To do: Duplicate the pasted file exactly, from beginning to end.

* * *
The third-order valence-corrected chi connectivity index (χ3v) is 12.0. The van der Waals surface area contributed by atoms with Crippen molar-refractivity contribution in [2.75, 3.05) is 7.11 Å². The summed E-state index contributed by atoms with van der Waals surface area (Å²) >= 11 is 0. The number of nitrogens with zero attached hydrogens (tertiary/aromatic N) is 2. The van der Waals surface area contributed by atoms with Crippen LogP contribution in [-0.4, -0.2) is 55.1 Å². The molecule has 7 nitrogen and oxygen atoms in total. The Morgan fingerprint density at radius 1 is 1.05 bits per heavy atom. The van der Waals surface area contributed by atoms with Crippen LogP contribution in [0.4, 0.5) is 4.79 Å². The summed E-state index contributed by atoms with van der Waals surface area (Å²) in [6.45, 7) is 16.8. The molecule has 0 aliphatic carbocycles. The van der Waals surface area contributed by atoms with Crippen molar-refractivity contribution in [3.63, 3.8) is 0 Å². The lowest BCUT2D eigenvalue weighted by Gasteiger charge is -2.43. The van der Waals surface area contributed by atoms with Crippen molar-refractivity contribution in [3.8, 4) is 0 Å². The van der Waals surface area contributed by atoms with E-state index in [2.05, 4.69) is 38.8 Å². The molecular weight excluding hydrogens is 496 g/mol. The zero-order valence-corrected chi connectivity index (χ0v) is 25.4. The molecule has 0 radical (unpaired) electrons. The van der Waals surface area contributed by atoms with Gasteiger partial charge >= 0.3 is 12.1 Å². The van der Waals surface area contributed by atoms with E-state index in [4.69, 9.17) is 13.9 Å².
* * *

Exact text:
The third-order valence-corrected chi connectivity index (χ3v) is 12.0. The van der Waals surface area contributed by atoms with Crippen molar-refractivity contribution in [2.75, 3.05) is 7.11 Å². The summed E-state index contributed by atoms with van der Waals surface area (Å²) >= 11 is 0. The number of nitrogens with zero attached hydrogens (tertiary/aromatic N) is 2. The van der Waals surface area contributed by atoms with Crippen LogP contribution in [-0.4, -0.2) is 55.1 Å². The molecule has 7 nitrogen and oxygen atoms in total. The Morgan fingerprint density at radius 1 is 1.05 bits per heavy atom. The van der Waals surface area contributed by atoms with Crippen LogP contribution in [0.4, 0.5) is 4.79 Å². The summed E-state index contributed by atoms with van der Waals surface area (Å²) in [6.45, 7) is 16.8. The molecule has 0 aliphatic carbocycles. The van der Waals surface area contributed by atoms with Crippen molar-refractivity contribution in [3.63, 3.8) is 0 Å². The lowest BCUT2D eigenvalue weighted by Gasteiger charge is -2.43. The van der Waals surface area contributed by atoms with Crippen molar-refractivity contribution in [3.8, 4) is 0 Å². The van der Waals surface area contributed by atoms with E-state index in [2.05, 4.69) is 38.8 Å². The molecular weight excluding hydrogens is 496 g/mol. The zero-order valence-corrected chi connectivity index (χ0v) is 25.4. The molecule has 0 radical (unpaired) electrons. The van der Waals surface area contributed by atoms with Gasteiger partial charge >= 0.3 is 12.1 Å². The van der Waals surface area contributed by atoms with E-state index in [4.69, 9.17) is 13.9 Å².